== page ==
Summer 2022

AUG 17 | Goo Goo Dolls

AUG 17 | 7:30 PM

Led by John Rzeznik and Robby Takac, the record-breaking, multi-platinum rock band Goo Goo Dolls returns to Wolf Trap with smash hits like “Iris,” “Slide,” and “Black Balloon.” Alt-rockers Blue October open the show.


Formed in Buffalo, NY in 1986 by John Rzeznik and Robby Takac, Goo Goo Dolls quietly broke records, contributed a string of staples to the American songbook, connected to millions of fans, and indelibly impacted popular music for three-plus decades. Beyond selling 15 million records worldwide, the group garnered four Grammy Award nominations and seized a page in the history books by achieving 16 No. 1 and Top 10 hits. As a result, they hold the all-time radio record for Most Top 10 Singles. Among a string of hits, “Iris” clutched No. 1 on the Hot 100 for 18 straight weeks and would be named a No. 1 Top 40 Song. Thus far, A Boy Named Goo (1995) went double-platinum, Dizzy Up The Girl (1998) went quadruple-platinum, and Gutterflower (2002) and Let Love In (2006) both went gold as Something for the Rest of Us (2010) and Magnetic (2013) bowed in the Top 10 of the Billboard Top 200. 2016’s Boxes attracted the praise of People and Huffington Post as Noisey, Consequence of Sound, and more featured them. Their music has been covered by everyone from Taylor Swift to Leona Lewis. Among many accolades, Rzeznik received the prestigious Hal David Starlight Award in 2008 as well.

Following a sold-out 2018 20th anniversary tour in celebration of Dizzy Up The Girl, Goo Goo Dolls wrote and recorded their 12th full-length album Miracle Pill (2019), igniting a bold and bright new era in the process. In fall 2020, the band began a new chapter with the debut of their first-ever holiday LP It’s Christmas All Over, and most recently released their brand new compilation record Rarities (2021), a double album filled with rare and never-before-heard songs from the band’s career spanning 1995 to 2007. With over 30 years together as a group, over 15 million albums sold, and 16 No. 1 and Top 10 hits, Goo Goo Dolls remain at the top of their game and in a league of their own among rock bands as they release their highly anticipated 13th album Chaos in Bloom in August 2022.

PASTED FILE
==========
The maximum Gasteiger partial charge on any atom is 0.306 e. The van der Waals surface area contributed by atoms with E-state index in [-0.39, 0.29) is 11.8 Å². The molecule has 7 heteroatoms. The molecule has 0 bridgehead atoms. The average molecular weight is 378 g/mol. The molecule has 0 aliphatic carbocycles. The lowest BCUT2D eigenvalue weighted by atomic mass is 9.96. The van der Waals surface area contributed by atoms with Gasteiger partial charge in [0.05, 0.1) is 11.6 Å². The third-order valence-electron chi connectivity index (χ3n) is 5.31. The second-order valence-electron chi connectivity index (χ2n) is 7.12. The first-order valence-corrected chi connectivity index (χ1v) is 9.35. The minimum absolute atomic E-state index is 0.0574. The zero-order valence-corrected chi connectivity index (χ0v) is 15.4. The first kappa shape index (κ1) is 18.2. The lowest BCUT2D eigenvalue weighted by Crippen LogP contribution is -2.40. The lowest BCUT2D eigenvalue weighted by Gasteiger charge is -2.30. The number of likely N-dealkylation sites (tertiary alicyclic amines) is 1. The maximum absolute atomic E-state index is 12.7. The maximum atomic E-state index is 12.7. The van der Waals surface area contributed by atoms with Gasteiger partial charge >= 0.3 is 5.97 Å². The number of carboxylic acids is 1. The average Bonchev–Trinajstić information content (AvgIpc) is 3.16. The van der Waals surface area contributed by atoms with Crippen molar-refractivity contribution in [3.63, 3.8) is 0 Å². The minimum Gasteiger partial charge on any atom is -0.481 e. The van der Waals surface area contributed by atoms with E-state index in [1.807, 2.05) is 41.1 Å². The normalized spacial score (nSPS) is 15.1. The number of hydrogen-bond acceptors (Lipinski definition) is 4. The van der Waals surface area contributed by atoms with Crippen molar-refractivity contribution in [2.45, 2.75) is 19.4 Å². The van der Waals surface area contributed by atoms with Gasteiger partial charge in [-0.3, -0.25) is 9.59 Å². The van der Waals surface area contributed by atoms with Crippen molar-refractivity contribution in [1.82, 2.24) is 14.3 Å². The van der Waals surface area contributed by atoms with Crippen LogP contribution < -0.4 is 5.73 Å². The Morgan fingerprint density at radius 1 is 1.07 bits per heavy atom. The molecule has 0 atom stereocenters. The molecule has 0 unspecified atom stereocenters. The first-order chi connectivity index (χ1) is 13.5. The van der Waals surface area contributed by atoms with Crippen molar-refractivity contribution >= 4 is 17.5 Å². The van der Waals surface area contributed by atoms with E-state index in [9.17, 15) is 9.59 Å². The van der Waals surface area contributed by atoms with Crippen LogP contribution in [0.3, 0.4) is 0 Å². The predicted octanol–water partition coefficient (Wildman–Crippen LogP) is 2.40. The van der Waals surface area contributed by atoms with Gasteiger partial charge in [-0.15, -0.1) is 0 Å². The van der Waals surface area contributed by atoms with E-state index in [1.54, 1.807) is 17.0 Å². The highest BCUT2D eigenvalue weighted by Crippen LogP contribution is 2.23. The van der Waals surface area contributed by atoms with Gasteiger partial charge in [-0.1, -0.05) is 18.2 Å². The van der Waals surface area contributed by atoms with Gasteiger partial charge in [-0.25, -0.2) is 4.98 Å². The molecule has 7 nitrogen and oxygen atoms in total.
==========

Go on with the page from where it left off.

Biography provided by artist management.


“These songs should make you want to fall in love with somebody, or miss somebody, or want to do something outrageous with your life,” says Justin Furstenfeld, vocalist and lyricist for the unstoppable alt-rock band Blue October. He’s talking about the tracks on the quintet’s 10th studio album, This Is What I Live For, released in 2020.

How does it feel to have a Top 10 single with “Oh My My,” the band’s first Top 10 single since 2009?

“Honestly, I’m blown away,” says Furstenfeld. “We started releasing our albums independently several years ago. It’s good to see that it doesn’t matter what label you’re on. As long as you’re writing good songs ,you have chance to be heard. Hopefully that inspires others.”

The San Marcos, Texas-based band (vocalist Justin Furstenfeld, multi-instrumentalist Ryan Delahoussaye, guitarist Will Knaak, bassist Matt Noveskey, and drummer Jeremy Furstenfeld) have earned a reputation for being remarkably dynamic, consistently delivering anthemic songs filled with rousing melodies and precision playing. And with their latest release, This Is What I Live For (2020), the members are even more in sync than ever. They wrote much of the material while they were on the road supporting their last album, 2018’s I Hope You’re Happy (debuted No. 1 on the Billboard Alternative Album Chart and No. 1 on the Billboard Independent Album Chart), often fine-tuning songs in front of live audiences. In this way, the song “I Will Follow You” had already become a favorite even before it was recorded for the new album.